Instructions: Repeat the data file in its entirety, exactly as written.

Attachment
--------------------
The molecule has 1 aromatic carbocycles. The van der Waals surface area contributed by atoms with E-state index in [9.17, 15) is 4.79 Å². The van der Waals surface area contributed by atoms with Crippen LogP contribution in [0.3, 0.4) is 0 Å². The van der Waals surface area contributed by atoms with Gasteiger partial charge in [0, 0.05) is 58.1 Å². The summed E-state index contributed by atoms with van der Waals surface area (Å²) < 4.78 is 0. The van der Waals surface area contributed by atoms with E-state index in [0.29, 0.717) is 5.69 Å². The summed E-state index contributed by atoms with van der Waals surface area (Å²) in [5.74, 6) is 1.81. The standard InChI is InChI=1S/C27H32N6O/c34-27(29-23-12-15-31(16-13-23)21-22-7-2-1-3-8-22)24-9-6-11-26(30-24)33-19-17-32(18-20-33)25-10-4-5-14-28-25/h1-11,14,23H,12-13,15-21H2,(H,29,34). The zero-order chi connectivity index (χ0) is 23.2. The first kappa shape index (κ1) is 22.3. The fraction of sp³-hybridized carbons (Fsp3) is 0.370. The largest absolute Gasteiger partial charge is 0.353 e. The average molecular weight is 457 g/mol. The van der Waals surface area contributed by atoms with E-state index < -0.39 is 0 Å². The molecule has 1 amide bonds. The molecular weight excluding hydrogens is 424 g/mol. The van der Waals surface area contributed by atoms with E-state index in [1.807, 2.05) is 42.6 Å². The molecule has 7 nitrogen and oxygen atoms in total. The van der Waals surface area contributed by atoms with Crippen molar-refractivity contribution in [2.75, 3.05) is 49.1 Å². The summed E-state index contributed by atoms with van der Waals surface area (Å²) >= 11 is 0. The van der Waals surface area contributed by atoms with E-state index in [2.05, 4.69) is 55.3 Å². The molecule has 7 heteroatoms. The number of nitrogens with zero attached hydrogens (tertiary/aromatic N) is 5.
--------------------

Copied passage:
The molecule has 1 aromatic carbocycles. The van der Waals surface area contributed by atoms with E-state index in [9.17, 15) is 4.79 Å². The van der Waals surface area contributed by atoms with Crippen LogP contribution in [0.3, 0.4) is 0 Å². The van der Waals surface area contributed by atoms with Gasteiger partial charge in [0, 0.05) is 58.1 Å². The summed E-state index contributed by atoms with van der Waals surface area (Å²) < 4.78 is 0. The van der Waals surface area contributed by atoms with E-state index in [0.29, 0.717) is 5.69 Å². The summed E-state index contributed by atoms with van der Waals surface area (Å²) in [5.74, 6) is 1.81. The standard InChI is InChI=1S/C27H32N6O/c34-27(29-23-12-15-31(16-13-23)21-22-7-2-1-3-8-22)24-9-6-11-26(30-24)33-19-17-32(18-20-33)25-10-4-5-14-28-25/h1-11,14,23H,12-13,15-21H2,(H,29,34). The zero-order chi connectivity index (χ0) is 23.2. The first kappa shape index (κ1) is 22.3. The fraction of sp³-hybridized carbons (Fsp3) is 0.370. The largest absolute Gasteiger partial charge is 0.353 e. The average molecular weight is 457 g/mol. The van der Waals surface area contributed by atoms with E-state index < -0.39 is 0 Å². The molecule has 1 amide bonds. The molecular weight excluding hydrogens is 424 g/mol. The van der Waals surface area contributed by atoms with E-state index in [1.807, 2.05) is 42.6 Å². The molecule has 7 nitrogen and oxygen atoms in total. The van der Waals surface area contributed by atoms with Crippen molar-refractivity contribution in [2.75, 3.05) is 49.1 Å². The summed E-state index contributed by atoms with van der Waals surface area (Å²) >= 11 is 0. The van der Waals surface area contributed by atoms with E-state index in [2.05, 4.69) is 55.3 Å². The molecule has 7 heteroatoms. The number of nitrogens with zero attached hydrogens (tertiary/aromatic N) is 5.